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Would be Death Knell of Salmon, Billions in Water Rate Hikes

SACRAMENTO, May 11 - A panel of experts today identified a range of negative impacts from the proposed Bay-Delta Conservation Plan (BDCP), which envisions constructing a Peripheral Canal or Tunnel.

“Restore the Delta is opposed to the BDCP and the peripheral canal because it is too expensive, it proposes to ship millions of acre-feet of ‘surplus’ water that do not exist,” said Barbara Barrigan-Parrilla, executive director of Restore the Delta. “It continues the draining of the Delta, imperiling the Delta environment and communities, and would take prime Delta farmland to make up for habitat lost by serving unsustainable huge corporate agribusinesses on the west side of the valley.”

“The Peripheral Canal or Tunnel will not make more water for Californians. It will simply move water around to support big agribusiness. About 2/3 of the water taken from the Delta goes to big agribusiness in the San Joaquin Valley, which represents about 1% of the population and 1 to 2% of the state’s economy. And they still want more water from the Delta,” said Barrigan-Parilla.

“The proposed project, which some estimate will cost upwards of $50 billion, is not necessary and would result in massive ratepayer hikes and put our state even further into debt.” said Kristin Lynch, Pacific Region Director with Food & Water Watch, a consumer advocacy organization. “Further, the major proponents of this infrastructure are corporate agriculture and others with financial interest in obtaining more of our state's water, giving them additional powers to control our most valuable resource.”

“Unless there is a large subsidy from urban ratepayers or taxpayers, a peripheral canal or tunnel will increase the cost of water for farmers far beyond the value of most crops. It puts the agricultural economy at great risk across the entire Valley, not just in the Delta,” said Dr. Jeffrey Michael, Director of the Eberhardt School of Business at the University of the Pacific.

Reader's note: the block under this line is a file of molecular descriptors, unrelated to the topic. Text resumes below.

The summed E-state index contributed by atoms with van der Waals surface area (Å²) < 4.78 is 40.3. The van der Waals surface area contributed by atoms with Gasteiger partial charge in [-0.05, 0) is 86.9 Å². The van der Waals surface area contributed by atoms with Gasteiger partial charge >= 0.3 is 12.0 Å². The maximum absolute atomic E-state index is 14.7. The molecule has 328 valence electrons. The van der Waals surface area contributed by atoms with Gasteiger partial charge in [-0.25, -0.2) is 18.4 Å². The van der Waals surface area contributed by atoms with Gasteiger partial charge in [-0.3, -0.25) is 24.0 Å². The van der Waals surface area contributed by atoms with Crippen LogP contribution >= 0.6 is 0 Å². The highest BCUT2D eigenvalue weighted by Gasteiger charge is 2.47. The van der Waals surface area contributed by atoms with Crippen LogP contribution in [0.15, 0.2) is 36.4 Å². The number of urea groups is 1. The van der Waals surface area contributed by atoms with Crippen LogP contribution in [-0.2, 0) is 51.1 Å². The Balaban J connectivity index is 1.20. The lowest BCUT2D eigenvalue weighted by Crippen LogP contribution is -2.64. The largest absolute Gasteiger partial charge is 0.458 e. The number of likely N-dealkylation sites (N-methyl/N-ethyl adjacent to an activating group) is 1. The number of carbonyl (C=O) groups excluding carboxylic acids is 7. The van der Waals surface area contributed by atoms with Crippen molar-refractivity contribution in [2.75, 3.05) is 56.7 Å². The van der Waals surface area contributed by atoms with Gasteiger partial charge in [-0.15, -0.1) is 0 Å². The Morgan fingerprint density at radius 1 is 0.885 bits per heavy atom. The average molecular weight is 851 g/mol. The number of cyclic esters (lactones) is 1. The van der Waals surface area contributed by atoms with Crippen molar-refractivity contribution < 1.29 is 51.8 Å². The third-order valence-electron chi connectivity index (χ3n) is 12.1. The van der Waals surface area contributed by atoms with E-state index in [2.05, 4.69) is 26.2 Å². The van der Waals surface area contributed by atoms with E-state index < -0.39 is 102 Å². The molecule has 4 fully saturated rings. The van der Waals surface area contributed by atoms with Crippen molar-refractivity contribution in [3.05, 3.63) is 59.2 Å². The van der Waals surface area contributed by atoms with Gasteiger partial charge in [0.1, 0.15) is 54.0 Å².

Dr. Michael also called for an independent cost-benefit analysis, as required in AB 2421, pending in the Assembly Appropriations Committee. “Because of its large costs and significant impact on those who do not benefit from the project, it’s appropriate to perform a comprehensive cost-benefit analysis. But the BDCP is not using the state’s own economic analysis guidelines. It is only taking a narrow look from the water exporter perspective. ”

“The Bay Delta Conservation Plan (BDCP) is not just a corporate agribusiness backed plan to build the peripheral canal. It is also a project that will likely hasten the extinction of Sacramento River winter run Chinook salmon, Delta smelt, longfin smelt and other fish species,” said Bill Jennings, Executive Director of California Sportfishing Protection Alliance.

“The draft BDCP ‘Effects Analysis’ also includes plans to remove striped bass, along with largemouth and smallmouth bass and other alleged predators. This ‘predator control’ plan will remove these species allegedly to protect salmon, Delta and longfin smelt and other native fish - the same fish that the construction of the peripheral canal will kill. However, there is no scientific evidence to prove that striped bass, black bass or other ‘predatory’ species have led to the decline of endangered salmon and smelt. The striped bass, like salmon and Delta smelt, are victims of decades of water exports, declining water quality and state and federal government mismanagement," said Jennings.